Wall Street Sours on Whole Foods
Whole Foods Market's (WFMI) stock price plummeted more than 20.7% on Nov.3, after the natural and organic food retailer warned of slowing growth in spite of its recent profits and store openings.
The Austin (Tex.)-based retailer, which has been battling tough competitors like Trader Joe's, said late Nov. 2 that it expects sales growth between 6% and 8% for fiscal year 2007 (which ends in September) at stores open more than a year. The company had rocketed ahead so far with three consecutive years of double-digit comparable stores sales growth.
"After producing such strong growth over the last three years, we believe fiscal 2007 will be a transition year for us," said John Mackey, chairman, chief executive officer, and co-founder of Whole Foods, in a press release.
Investors dumped the stock, which shed 20.7% to $47.66 per share on the Nasdaq after the news, as analysts slashed their forecasts. Standard & Poor's Equity Research downgraded the stock to hold from buy, for example. After reducing its 2007 earnings estimate, S&P's twelve month target price fell $17 to $48 per share. UBS Financial slashed fiscal year 2007 and 2008 estimates, putting its $67 target price under review and maintaining a neutral opinion on the stock.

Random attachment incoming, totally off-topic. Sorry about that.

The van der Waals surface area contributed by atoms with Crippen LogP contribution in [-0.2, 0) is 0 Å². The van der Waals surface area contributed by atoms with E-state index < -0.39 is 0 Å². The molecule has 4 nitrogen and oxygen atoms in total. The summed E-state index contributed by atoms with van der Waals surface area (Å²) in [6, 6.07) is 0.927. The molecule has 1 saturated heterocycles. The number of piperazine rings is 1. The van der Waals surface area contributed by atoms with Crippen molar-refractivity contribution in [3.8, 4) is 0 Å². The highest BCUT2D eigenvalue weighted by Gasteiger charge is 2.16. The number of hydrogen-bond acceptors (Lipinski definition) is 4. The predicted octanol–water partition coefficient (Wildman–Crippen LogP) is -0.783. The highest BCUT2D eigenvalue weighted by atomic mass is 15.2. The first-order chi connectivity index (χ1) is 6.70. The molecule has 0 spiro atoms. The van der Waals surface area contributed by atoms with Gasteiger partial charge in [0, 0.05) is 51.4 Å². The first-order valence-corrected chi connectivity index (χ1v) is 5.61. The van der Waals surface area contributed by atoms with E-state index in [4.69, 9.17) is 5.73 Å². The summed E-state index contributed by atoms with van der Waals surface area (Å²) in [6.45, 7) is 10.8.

But Whole Foods' earnings are stronger so far. The company had net income of $39.8 million, or 28 cents earnings per share, during the 12 weeks ended Sept. 24, 2006. During the comparable period of 2005, the company had $9.1 million, or 6 cents per share, after taking a one-time charge.
Mackey is still keeping his long-term goal of $12 billion in sales in fiscal 2010. He says his company will benefit from store openings that will drive strong sales in the "not-so-distant future."
Whole Foods has opened two stores so far in the first quarter of fiscal year 2007, including in West Orange, N.J., and Tigard, Ore. It also plans to open a store in Seattle next week and to relocate a store in Dallas in early December. Mackey expects to open a total 18 to 20 new stores this fiscal year, including five relocations. During fiscal year 2006 Whole Foods had opened 13 stores in areas such as Los Altos, Calif.; Redmond, Wash.; and Milwaukee, only two of which were relocations.
The costs for all this will range between $68 million to $74 million during fiscal year 2007, compared to $37 million in 2006. Mackey says the increase is happening because of an "anticipated acceleration" in ended leases.
Whole Foods' board also declared a dividend of 18 cents per share payable on Jan. 22, 2007, up from the previous 15-cent quarterly dividend. This is the fourth increase since the company declared its first cash dividend in November, 2003.